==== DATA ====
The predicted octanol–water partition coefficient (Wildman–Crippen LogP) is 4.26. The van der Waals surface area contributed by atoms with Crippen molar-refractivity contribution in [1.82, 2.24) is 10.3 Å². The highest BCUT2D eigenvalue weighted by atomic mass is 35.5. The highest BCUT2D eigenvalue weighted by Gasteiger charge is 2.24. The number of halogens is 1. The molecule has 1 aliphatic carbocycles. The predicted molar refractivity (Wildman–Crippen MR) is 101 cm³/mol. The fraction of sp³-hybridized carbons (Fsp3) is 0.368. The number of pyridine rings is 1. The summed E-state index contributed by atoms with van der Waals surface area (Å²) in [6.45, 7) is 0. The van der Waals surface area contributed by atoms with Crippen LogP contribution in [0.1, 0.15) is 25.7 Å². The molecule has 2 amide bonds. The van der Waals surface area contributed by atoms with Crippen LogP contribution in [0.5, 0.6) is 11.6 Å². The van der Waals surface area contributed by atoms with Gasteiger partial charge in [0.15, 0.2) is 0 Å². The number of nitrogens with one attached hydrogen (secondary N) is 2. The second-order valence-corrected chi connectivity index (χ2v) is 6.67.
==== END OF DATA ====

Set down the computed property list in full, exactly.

The predicted octanol–water partition coefficient (Wildman–Crippen LogP) is 4.26. The van der Waals surface area contributed by atoms with Crippen molar-refractivity contribution in [1.82, 2.24) is 10.3 Å². The highest BCUT2D eigenvalue weighted by atomic mass is 35.5. The highest BCUT2D eigenvalue weighted by Gasteiger charge is 2.24. The number of halogens is 1. The molecule has 1 aliphatic carbocycles. The predicted molar refractivity (Wildman–Crippen MR) is 101 cm³/mol. The fraction of sp³-hybridized carbons (Fsp3) is 0.368. The number of pyridine rings is 1. The summed E-state index contributed by atoms with van der Waals surface area (Å²) in [6.45, 7) is 0. The van der Waals surface area contributed by atoms with Crippen LogP contribution in [0.1, 0.15) is 25.7 Å². The molecule has 2 amide bonds. The van der Waals surface area contributed by atoms with Crippen LogP contribution in [0.5, 0.6) is 11.6 Å². The van der Waals surface area contributed by atoms with Gasteiger partial charge in [0.15, 0.2) is 0 Å². The number of nitrogens with one attached hydrogen (secondary N) is 2. The second-order valence-corrected chi connectivity index (χ2v) is 6.67.